THINK globally, drink locally.Indeed.
That’s the theory — somewhat, anyway — behind a spring cocktail that had its debut earlier this month at Bar 44, the reincarnation of the Round Bar in the lobby of the Royalton Hotel in Midtown. With its glass vestibule and expense-account feel, Bar 44 isn’t the venue one might expect to be proclaiming its crunchy cred by noting the down-on-the-farm origins of its cocktail ingredients.
Yet while the drink’s name and provenance may connote standard Manhattan hotel flashiness, its soul lies elsewhere.
Lee Turkey Farm in New Jersey, for instance. Or an organic microdistillery in northeast Philadelphia.
The former, a six-generation family farm in East Windsor, is where the hotel’s beverage director, Somer Perez, is procuring the cherries that color and sweeten her Couture Cooler. The latter is the source of Bluecoat gin, a dry, citrus-y gin, distilled in a hand-hammered copper pot still, that Ms. Perez is mixing with those cherries.
Forget farm to table. Farm to bar is much more fun.
Seriously. A gin-and-tonic is an undeniably delicious summer drink. So why not save the planet a little bit (and simultaneously support a local business) the next time you order one??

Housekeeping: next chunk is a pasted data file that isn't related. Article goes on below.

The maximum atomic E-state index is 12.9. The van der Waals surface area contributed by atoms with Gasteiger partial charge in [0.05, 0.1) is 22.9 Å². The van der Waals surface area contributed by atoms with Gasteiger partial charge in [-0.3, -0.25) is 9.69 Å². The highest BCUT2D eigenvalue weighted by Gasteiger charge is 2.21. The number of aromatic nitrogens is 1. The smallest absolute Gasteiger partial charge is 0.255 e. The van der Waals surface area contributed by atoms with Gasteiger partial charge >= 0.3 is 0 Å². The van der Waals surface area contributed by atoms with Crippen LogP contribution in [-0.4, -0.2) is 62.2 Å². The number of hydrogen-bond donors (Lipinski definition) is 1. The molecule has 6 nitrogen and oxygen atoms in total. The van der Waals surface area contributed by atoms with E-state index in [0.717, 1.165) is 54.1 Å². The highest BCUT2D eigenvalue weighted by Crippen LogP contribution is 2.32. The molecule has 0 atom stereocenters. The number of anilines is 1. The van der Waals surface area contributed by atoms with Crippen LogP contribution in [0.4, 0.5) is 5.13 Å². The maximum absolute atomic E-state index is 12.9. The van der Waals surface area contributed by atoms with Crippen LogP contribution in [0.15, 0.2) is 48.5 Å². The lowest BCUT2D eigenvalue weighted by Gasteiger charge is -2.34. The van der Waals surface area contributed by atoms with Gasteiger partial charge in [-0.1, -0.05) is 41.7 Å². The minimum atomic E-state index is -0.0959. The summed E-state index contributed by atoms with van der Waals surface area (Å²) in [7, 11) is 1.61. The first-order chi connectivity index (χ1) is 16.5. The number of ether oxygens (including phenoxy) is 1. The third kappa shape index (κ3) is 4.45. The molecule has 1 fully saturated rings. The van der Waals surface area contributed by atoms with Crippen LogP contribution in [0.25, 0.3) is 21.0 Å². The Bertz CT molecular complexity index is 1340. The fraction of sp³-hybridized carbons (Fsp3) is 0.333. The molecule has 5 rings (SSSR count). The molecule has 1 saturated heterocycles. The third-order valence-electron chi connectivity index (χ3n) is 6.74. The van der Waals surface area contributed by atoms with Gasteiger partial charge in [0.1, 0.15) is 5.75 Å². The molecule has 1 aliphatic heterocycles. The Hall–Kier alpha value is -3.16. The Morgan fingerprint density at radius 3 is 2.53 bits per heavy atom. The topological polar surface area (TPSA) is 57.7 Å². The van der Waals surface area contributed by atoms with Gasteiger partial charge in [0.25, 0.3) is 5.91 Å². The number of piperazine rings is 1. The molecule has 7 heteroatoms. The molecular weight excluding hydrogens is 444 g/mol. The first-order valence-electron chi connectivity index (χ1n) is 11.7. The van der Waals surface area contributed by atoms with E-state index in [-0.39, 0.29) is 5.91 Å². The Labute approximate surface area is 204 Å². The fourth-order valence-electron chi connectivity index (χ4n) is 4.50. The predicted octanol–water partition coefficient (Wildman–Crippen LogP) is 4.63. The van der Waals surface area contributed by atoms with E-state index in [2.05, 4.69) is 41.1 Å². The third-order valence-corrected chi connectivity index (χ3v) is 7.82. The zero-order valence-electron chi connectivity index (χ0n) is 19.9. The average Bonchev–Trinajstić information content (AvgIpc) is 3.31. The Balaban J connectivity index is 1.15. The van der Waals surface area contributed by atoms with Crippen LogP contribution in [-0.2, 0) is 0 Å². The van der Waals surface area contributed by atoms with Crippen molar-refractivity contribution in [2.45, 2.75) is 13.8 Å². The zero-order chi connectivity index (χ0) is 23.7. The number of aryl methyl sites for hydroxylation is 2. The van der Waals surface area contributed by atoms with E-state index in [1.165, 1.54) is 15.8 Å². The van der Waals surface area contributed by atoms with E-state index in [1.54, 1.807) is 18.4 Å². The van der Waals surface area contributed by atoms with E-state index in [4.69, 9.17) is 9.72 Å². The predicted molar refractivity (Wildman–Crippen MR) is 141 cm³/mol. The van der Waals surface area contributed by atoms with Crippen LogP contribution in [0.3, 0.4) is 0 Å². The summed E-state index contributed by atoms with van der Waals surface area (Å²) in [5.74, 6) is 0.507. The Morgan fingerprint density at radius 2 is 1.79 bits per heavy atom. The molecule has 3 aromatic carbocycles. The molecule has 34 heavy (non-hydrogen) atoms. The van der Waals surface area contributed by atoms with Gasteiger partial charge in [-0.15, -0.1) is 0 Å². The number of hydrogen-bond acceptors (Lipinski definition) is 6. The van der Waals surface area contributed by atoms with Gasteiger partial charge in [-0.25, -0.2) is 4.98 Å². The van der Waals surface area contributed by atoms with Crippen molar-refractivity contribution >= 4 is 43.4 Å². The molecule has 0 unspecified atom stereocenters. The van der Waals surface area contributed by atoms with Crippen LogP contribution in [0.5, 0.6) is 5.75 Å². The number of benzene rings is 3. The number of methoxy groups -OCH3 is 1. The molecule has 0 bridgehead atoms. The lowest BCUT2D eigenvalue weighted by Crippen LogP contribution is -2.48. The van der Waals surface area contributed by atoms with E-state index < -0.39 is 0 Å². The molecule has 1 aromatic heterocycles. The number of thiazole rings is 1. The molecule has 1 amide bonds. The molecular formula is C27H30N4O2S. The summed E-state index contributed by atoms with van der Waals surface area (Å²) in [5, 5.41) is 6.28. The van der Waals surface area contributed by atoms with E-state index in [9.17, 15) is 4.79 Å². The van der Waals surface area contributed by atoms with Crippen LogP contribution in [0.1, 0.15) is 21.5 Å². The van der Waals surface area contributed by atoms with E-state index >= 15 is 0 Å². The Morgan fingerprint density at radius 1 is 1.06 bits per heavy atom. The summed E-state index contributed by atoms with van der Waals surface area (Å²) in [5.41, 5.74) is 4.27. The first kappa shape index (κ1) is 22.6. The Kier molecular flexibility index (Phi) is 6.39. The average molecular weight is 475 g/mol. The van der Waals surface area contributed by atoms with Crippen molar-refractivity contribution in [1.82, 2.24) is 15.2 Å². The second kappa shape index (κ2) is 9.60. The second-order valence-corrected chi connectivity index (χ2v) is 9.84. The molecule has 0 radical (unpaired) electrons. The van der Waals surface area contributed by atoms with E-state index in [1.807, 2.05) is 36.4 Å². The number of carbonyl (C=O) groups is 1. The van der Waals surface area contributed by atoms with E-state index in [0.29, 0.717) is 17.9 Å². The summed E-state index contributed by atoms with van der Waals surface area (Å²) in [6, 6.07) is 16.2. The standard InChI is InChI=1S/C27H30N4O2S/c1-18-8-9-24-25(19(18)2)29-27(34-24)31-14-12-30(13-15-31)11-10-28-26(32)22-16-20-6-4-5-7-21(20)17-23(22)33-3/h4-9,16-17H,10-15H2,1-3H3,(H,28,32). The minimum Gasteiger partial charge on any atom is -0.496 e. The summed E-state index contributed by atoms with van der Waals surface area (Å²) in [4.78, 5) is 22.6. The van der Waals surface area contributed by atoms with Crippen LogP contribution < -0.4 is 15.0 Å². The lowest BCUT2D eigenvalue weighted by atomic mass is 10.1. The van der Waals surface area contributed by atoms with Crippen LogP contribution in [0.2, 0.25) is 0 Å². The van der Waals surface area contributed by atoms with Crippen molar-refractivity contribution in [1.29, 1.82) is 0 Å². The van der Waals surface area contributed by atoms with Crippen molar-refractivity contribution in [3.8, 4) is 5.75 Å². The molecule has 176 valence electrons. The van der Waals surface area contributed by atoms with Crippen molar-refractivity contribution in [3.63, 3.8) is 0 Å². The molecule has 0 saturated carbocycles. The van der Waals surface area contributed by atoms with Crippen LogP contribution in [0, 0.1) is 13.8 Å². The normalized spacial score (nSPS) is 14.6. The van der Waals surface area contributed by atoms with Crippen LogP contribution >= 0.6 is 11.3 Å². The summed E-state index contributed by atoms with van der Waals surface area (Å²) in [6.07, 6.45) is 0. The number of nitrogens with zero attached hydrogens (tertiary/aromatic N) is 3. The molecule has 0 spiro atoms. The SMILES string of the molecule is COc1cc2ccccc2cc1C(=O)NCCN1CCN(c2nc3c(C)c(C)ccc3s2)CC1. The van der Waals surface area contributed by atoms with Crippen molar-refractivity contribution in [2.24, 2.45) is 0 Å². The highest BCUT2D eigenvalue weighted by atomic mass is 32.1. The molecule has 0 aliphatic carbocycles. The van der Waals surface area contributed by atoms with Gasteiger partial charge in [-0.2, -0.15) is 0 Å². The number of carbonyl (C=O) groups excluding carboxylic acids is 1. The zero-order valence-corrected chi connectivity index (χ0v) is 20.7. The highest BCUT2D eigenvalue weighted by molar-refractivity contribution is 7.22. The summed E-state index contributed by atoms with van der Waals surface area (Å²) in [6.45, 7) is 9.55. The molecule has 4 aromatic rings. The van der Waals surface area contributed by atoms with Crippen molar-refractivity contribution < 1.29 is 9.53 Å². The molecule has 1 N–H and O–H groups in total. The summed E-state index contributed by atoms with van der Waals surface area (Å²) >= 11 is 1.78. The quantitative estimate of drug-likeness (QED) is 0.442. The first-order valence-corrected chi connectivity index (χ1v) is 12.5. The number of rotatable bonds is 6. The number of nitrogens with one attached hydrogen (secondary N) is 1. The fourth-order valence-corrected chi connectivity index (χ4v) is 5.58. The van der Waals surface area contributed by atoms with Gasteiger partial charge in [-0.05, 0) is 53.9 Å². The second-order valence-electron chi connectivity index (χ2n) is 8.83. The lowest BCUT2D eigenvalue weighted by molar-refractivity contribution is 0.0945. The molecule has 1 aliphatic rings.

(Because when your gin comes from up the street rather than from across the Atlantic Ocean, you save the planet a teeny bit with each sip. *At least that's we tell ourselves…*)
To do so, simply resist the temptation to go with your traditional “Tanqueray and Tonic” next time you’re at the bar and, instead, order a "Bluecoat and tonic." (And for your next BBQ, how about making a nice cool pitcher of Bluecoat Derbies, yes??)
If you’re neighborhood local doesn’t carry it, again, ask them to.
Because they should.
After all, not only is Bluecoat local, but it's also actually very, very good.
Shaken And Stirred - Drinking Within the 100-Mile Radius [ New York Times ]
Bluecoat Gin – Philadelphia Distilling [ Official Site ]
[ Photo via Flickr user MANNAfests ]